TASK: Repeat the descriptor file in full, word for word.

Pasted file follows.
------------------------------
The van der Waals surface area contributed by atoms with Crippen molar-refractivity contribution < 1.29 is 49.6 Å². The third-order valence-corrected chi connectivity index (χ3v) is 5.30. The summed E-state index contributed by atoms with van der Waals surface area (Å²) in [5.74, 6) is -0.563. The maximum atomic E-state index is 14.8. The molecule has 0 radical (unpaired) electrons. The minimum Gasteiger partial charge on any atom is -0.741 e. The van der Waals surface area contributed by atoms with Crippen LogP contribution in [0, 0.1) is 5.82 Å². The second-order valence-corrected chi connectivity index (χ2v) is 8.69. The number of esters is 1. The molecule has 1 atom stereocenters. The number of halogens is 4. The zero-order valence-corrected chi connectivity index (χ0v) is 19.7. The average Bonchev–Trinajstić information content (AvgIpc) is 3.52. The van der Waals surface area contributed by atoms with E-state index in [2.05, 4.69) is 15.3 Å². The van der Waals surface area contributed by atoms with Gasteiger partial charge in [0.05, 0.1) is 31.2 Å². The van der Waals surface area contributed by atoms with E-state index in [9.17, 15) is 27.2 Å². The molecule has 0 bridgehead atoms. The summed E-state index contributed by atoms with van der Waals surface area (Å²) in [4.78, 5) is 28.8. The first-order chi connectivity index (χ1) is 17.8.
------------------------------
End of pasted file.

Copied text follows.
The van der Waals surface area contributed by atoms with Crippen molar-refractivity contribution < 1.29 is 49.6 Å². The third-order valence-corrected chi connectivity index (χ3v) is 5.30. The summed E-state index contributed by atoms with van der Waals surface area (Å²) in [5.74, 6) is -0.563. The maximum atomic E-state index is 14.8. The molecule has 0 radical (unpaired) electrons. The minimum Gasteiger partial charge on any atom is -0.741 e. The van der Waals surface area contributed by atoms with Crippen LogP contribution in [0, 0.1) is 5.82 Å². The second-order valence-corrected chi connectivity index (χ2v) is 8.69. The number of esters is 1. The molecule has 1 atom stereocenters. The number of halogens is 4. The zero-order valence-corrected chi connectivity index (χ0v) is 19.7. The average Bonchev–Trinajstić information content (AvgIpc) is 3.52. The van der Waals surface area contributed by atoms with E-state index in [2.05, 4.69) is 15.3 Å². The van der Waals surface area contributed by atoms with Gasteiger partial charge in [0.05, 0.1) is 31.2 Å². The van der Waals surface area contributed by atoms with E-state index in [9.17, 15) is 27.2 Å². The molecule has 0 bridgehead atoms. The summed E-state index contributed by atoms with van der Waals surface area (Å²) in [4.78, 5) is 28.8. The first-order chi connectivity index (χ1) is 17.8.